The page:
Reflections on Micah 6:8

No, O people, the LORD has told you what is good, and this is what he requires of you: to do what is right, to love mercy, and to walk humbly with your God. Micah 6:8 

There was a time when I felt guilty for not ‘doing enough’ for God. Whether it was not reading the Bible enough, going to church enough or donating enough money, I just felt guilty and, for lack of a better term, unworthy to follow Him. As I reflect on this passage, I realize that following God and having a relationship with Him is more simple than I thought.

Micah 6:8 is the prophet’s answer to the Israelites’ question of simply what God wants:

Will the LORD be pleased with thousands of rams, with ten thousand rivers of olive oil? Shall I offer my firstborn for my transgression, the fruit of my body for the sin of my soul? Micah 6:7 

In the words of Henry and Richard Blackaby in Experiencing God, “At times, we try to make the Christian life far more complicated than it is.” Maybe following God is more simple than one thinks.

When I was praying and asking God to show me how to live a life that honors Him, Micah 6:8 came to me. I realized that at the heart of it all, I need to walk with God day-by-day. In order to do that, I am called to live with integrity, give mercy and have humility.

To seek justice means living with integrity. Whether I’m studying for a test or working on an order for a customer, I should do each of these things with integrity which means not to cheat or plagiarize. To love mercy means praying for the strength to be patient with others and giving them a second chance.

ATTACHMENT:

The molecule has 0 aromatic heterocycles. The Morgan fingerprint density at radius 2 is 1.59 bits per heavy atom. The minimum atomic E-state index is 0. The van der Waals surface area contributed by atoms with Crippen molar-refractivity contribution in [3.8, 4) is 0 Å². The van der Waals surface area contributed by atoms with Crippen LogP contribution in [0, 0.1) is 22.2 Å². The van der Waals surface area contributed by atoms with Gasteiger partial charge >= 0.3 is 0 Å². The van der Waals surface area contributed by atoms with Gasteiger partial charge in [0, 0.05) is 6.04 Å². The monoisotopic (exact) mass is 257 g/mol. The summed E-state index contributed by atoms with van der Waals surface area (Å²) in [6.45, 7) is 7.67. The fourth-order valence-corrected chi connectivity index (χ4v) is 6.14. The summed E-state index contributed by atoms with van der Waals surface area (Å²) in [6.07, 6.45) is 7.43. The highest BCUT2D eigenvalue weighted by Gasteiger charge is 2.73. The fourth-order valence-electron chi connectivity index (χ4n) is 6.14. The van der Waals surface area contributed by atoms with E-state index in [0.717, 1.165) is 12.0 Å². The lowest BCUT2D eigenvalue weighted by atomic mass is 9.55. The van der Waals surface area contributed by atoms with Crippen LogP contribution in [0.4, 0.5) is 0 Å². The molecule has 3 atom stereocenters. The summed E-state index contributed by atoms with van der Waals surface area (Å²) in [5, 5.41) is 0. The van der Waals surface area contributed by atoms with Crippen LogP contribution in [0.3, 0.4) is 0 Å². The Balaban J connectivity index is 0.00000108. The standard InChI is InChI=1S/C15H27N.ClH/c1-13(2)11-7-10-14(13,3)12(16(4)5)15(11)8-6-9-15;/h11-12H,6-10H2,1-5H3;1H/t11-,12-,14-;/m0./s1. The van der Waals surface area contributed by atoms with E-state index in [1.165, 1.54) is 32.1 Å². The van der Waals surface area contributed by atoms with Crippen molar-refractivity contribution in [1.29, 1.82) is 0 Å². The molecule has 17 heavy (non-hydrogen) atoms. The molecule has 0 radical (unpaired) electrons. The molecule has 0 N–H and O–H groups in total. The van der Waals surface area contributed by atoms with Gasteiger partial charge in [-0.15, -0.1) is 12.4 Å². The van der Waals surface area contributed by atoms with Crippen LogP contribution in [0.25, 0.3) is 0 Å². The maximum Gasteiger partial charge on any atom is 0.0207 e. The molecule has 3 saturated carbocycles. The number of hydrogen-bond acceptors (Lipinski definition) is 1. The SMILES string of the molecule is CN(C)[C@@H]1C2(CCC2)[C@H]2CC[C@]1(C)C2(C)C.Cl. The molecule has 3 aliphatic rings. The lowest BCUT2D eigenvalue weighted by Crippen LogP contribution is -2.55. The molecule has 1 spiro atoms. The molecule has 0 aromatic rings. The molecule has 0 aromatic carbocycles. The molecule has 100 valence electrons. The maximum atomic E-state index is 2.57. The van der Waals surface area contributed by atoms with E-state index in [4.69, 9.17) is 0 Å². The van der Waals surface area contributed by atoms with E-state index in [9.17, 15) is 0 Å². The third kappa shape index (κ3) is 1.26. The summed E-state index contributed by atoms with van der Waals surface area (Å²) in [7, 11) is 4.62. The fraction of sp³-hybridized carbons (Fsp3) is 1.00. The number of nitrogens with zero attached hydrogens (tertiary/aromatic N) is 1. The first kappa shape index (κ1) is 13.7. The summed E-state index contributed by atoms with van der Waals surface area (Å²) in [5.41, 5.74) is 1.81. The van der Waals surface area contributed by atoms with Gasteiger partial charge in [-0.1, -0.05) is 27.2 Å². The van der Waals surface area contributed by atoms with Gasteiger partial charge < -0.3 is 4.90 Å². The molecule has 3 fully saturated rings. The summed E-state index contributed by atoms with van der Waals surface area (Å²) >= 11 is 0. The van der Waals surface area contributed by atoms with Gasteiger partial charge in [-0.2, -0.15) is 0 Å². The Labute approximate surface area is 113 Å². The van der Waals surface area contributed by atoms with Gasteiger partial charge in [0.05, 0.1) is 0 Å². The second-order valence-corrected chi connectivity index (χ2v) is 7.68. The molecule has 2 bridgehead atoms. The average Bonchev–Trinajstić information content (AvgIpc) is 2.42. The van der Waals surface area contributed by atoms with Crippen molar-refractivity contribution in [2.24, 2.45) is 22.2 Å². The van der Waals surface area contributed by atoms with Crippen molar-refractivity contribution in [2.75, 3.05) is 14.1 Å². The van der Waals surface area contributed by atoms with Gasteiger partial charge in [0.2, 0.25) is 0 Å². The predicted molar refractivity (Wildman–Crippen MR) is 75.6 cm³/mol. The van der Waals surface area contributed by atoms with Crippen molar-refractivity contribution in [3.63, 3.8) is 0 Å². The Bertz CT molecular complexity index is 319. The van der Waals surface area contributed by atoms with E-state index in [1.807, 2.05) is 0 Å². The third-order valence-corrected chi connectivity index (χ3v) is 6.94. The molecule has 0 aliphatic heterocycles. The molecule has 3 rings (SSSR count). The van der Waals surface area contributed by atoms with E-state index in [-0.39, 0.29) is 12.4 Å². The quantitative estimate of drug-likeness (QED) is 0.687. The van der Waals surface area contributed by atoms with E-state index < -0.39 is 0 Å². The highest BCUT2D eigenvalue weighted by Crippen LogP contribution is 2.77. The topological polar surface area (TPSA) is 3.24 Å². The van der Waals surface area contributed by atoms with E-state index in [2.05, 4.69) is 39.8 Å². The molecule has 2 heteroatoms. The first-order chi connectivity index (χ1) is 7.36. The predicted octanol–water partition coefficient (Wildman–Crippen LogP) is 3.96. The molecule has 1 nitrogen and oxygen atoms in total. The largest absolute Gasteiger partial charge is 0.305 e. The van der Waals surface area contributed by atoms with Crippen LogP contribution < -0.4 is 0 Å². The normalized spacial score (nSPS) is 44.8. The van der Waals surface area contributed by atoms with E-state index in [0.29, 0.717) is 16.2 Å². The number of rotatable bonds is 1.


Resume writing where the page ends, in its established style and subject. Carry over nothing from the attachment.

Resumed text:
Until recently, I used to enjoy gossiping and finding out the latest dirt. Then I realized that even if they may not be there to hear it, I’m hurting another person by gossiping about them and encouraging that negative word-of-mouth. I’ve been the subject of gossip before as well and it can be pretty discouraging to know that people are talking about your business.

And to walk humbly with Him means living life with humility. As Blackaby says, “God does not ask us for spectacular acts of service – He asks for humility.”

When I started to pray regularly again, I asked God to reveal sins in my life that He wanted to bright to light. Soon, the issue of pride came up and I realized that for a very long time, I’ve been walking around with a chip on my shoulder. Instead of treating everyone the same, I’m ashamed to admit that I thought I was ‘better’ than some people just because of my status or accomplishments. I took myself way too seriously.

After God brought my pridefulness to light, I worked on being humble. I decided to actively work on treating each person equally, letting things go, and taking myself less seriously by not getting easily offended.

In his memoir, “Born Again”, Charles Colson writes about how when we are prideful, we tend to look down on others so we never look up at God. So if I want to pursue a close relationship with God, I have to recognize my pride for what it is and crucify it for His sake.

And so, even though this verse is thousands of years old, it has helped encourage me in my walk with God. It reminds me of the three elements that are crucial to join in His work, to hear from Him and to live a life that glorifies Him.


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